With this knowledge in our back pocket, the brilliance in this small show of 10 pictures starts to become more evident. Eaton sets the stage with 4 images: a “standard” gelatin silver print (where the colors are output as normal in black and white), “a “standard” color print (where the colors are output as normal in color carbon), an “unregistered” color print (where the colors are output as normal but effectively offset just a hair so that they seem fuzzily and disconcertingly misaligned), and a “standard” infrared print (where the infrared separation is included). These images are like the control group in a scientific study – they show us what happens when we follow the rules and take the placebo.
The other six pictures on view are Eaton’s iterative improvisational permutations, each moment of perception an unruly gathering of choices. What happens when she combines an IR separation output in red, a red separation in green, and a green separation in blue? The flowers become a sea of acidic yellow and orangey brown (reminiscent of Kodak Aerochrome). When she inverts the two red and blue separations, the original purple alliums turn yellow and blue spears turn orange. As she lets changes percolate through the formula (throwing in even move variables like ultraviolet separations and dodged/burned versions of the standard colors), the flowers alternately turn a psychedelic shimmery pastel peach, a soft shade of brown as though they were dead and dried, and even more puzzling and unnatural combinations of purple and green.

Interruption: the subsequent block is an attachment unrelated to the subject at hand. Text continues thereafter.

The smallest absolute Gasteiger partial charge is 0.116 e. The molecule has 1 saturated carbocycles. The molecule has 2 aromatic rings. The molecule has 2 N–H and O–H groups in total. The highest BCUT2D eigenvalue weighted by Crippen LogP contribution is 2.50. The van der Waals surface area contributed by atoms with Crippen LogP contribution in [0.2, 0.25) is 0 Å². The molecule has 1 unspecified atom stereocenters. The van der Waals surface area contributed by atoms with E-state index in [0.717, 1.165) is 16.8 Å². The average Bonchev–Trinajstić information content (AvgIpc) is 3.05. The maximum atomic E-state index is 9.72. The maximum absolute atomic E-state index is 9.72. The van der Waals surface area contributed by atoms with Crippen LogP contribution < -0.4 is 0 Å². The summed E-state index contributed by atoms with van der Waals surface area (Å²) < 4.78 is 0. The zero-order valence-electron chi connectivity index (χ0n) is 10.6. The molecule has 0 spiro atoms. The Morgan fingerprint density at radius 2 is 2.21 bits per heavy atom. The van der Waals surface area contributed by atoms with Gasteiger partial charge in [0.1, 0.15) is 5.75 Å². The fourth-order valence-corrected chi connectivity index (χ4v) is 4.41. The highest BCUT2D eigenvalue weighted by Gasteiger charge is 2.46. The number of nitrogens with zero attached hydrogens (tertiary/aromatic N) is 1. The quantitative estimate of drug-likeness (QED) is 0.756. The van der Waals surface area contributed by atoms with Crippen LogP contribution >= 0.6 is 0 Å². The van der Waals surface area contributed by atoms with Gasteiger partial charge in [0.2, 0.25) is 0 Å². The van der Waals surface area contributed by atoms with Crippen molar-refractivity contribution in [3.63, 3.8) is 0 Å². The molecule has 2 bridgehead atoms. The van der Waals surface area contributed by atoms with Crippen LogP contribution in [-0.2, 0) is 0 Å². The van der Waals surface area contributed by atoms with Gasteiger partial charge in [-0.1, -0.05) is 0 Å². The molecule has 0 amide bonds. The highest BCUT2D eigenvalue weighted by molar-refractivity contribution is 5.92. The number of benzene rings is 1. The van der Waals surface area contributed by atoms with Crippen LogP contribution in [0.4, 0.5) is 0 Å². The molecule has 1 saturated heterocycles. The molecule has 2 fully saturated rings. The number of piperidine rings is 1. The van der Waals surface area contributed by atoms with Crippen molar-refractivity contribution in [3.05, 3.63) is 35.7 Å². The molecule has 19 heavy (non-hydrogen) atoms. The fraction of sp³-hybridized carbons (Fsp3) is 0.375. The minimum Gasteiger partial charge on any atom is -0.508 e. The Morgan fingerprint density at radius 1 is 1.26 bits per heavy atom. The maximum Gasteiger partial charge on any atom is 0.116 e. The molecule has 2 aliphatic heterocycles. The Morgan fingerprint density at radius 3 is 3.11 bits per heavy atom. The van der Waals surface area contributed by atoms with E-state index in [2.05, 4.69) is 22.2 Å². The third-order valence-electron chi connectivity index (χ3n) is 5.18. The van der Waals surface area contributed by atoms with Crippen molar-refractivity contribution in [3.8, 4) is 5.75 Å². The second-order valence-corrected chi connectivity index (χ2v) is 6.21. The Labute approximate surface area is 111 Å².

The point here is not only the surreal (and often oddly beautiful) nature of these images, but also the deliberate and thoughtful hijacking of our own visual system that is going on – Eaton is proving that camera vision and human vision aren’t at all the same (however much they have been engineered to be similar), and that things can go wildly off the rails with even just a little clever (if unexpected) technical intervention.
What’s most exciting about Eaton’s work is her quietly confrontational stance – she’s actively and aggressively challenging photography, rather than agreeing to take it at face value. For her, a camera is not just a tool to be casually used, but a whole technological world that can and should be dissected, unpacked, and unraveled as the basis for further visual experiments and adventures. In a sense, she’s systematically hacking the code of color photography, and doing so with an artistic mindset. These new images are photography about photography at its richest and most robust, full of contagious intelligence and inquisitive persistence.
Collector’s POV: The prints in this show are priced as follows. The color carbon prints are $15000 each, while the gelatin silver prints are $8000 each. Eaton’s work has little consistent secondary market history, so gallery retail likely remains the best option for those collectors interested in following up.